Drelbs is a maze game written by Kelly Jones for the Atari 8-bit family and published by Synapse Software in 1983. An Apple II port by Jonathan Tifft was released the same year.[1] A Commodore 64 version followed in 1984 implemented by Miriam Nathan and William Mandel.[2]

Drelbs
UK Commodore 64 box cover
C64 box cover (UK)
Developer(s)Synapse Software
Publisher(s)Synapse Software
U.S. Gold (UK)
Designer(s)Kelly Jones[1]
Programmer(s)Atari 8-bit
Kelly Jones
Apple II
Jonathan Tifft
Commodore 64
Miriam Nathan
William Mandel
Platform(s)Atari 8-bit, Apple II, Commodore 64
Release1983: Atari, Apple
1984: C64
Genre(s)Maze
Mode(s)Single-player

Jones later teamed with fellow Synapse designer Bill Williams on the biofeedback game suite, Relax.[3]

GameplayEdit

 
The drelb at left, screwhead tank on the right, and a trollaboar between them (Atari 8-bit)

The playfield is a maze of gates, similar to the Lady Bug arcade game, which can be rotated 90 degrees by walking into them.[4] The player controls a walking eyeball called a Drelb, with the goal of flipping the gates so they create closed boxes. Pursuing the drelb are square trollaboars who can also use the gates, but can't seal them into boxes. There is an empty border on the outside the maze patrolled by screwhead tanks which shoot at the drelb.[5]

Occasionally one of the boxes becomes a "Drelbish window to the dark corridor." This leads to a separate screen where the goal is to free–by touching–as many drelbs as possible while avoiding gorgolytes.[5] Completing the dark corridor, or kissing a randomly appearing "mystery lady," awards a bonus based on the number of completed boxes.

There are eight rounds, each named after a gemstone, and three difficulty levels: Novice, Tough, and Super.[5]

ReceptionEdit

In a 1984 ROM magazine review, Tim Ruscheinsky concluded "I highly suggest that you get your copy of Drelbs, especially if you enjoy well made maze games" and scored the game an 8.8 out of 10.[6] Bryan Welch wrote for Antic, "Kelly Jones deserves a hand for an excellent job of programming. With great graphics and sound, and a neat idea, Drelbs is a real winner."[7] In ANALOG Computing, Lee Pappas concluded his review with, "If you are on the lookout for something different, Drelbs combines interesting graphics with a challenging scenario."[8] A 3 out of 5 review in UK-based Commodore User stated, "Fun to play and commendably different."[9]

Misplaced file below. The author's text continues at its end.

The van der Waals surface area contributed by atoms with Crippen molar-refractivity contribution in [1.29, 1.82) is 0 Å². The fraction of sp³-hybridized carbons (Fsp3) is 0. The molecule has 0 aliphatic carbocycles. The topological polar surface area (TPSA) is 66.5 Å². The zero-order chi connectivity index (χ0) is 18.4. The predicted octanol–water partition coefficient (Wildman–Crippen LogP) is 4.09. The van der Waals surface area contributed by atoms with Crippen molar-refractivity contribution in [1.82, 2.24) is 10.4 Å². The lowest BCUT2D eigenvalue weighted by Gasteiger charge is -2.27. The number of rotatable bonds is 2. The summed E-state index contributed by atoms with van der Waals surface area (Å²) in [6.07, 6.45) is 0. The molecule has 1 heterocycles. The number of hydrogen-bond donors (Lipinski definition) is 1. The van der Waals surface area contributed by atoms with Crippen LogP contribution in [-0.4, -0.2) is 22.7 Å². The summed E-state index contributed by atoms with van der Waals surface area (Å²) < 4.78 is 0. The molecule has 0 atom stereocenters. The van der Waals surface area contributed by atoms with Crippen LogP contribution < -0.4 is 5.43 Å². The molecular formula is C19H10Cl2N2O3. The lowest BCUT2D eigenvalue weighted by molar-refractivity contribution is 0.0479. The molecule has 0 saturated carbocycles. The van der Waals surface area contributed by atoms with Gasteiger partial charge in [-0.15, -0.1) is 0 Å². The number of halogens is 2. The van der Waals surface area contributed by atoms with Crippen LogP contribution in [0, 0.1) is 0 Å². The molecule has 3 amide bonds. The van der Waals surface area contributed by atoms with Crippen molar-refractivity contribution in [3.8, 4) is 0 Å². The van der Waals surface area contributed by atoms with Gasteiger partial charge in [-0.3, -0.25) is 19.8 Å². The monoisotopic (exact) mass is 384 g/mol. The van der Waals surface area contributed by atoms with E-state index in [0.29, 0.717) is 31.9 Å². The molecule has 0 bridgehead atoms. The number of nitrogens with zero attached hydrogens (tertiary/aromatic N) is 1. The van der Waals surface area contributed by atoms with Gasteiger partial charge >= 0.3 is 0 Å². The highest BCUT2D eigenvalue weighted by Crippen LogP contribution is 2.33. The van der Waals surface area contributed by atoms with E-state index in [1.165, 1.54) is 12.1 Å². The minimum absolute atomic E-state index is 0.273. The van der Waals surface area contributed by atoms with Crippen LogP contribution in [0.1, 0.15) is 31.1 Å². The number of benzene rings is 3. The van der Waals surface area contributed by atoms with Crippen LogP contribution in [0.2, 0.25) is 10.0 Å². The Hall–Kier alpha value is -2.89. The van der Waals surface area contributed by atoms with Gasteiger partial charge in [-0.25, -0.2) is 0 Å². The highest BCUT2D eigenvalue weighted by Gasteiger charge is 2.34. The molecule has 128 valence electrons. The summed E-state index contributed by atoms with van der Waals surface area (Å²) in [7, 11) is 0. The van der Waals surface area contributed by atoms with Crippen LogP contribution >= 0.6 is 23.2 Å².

George Kopp wrote in Electronic Fun with Computers & Games: "so much of the game seems to be random. Sometimes you'll get lots of opportunities to transport yourself into Drelbsville. Other times you'll close off every square and still not get a Drelbish window."[4] He ended with "A little less luck would have made for more interest."

In a 2009 look at the Commodore 64 version for Retro Videogames Reviewed, the author commented, "Even today, this game manages to captivate me with its unique ambience and absolutely weird, but fun gameplay," and "the game is such fun and so easy to discover and is so captivating".[10] Sean Wheatley included Drelbs on a 2007 list of "Forgotten Gems of the Maze Chase Genre," calling it "one of the oddest maze chase games out there."[11]

ReferencesEdit

  1. ^ a b Hague, James. "The Giant List of Classic Game Programmers".
  2. ^ Drelbs at Lemon 64
  3. ^ "Relax". Atari Mania.
  4. ^ a b Kopp, George (March 1984). "Review: Drelbs". Electronic Fun with Computers & Games. 2 (5): 52.
  5. ^ a b c Drelbs Manual. Synapse Software. 1983.
  6. ^ Ruscheinsky, Tim (June 1984). "Product Reviews: Drelbs". ROM (6): 38.
  7. ^ Welch, Bryan (January 1984). "Product Reviews: Drelbs". Antic. 2 (10): 108.
  8. ^ Pappas, Lee (November 1983). "Review: Drelbs". ANALOG Computing (14): 48.
  9. ^ "Screen Scene: Drelbs". Commodore User (16): 58–59. January 1985.
  10. ^ "Review: Drelbs (C64)". Retro Videogames Reviewed. May 28, 2009.
  11. ^ Wheatley, Sean (April 2, 2007). "Forgotten Gems of the Maze Chase Genre". The Next Level.

External linksEdit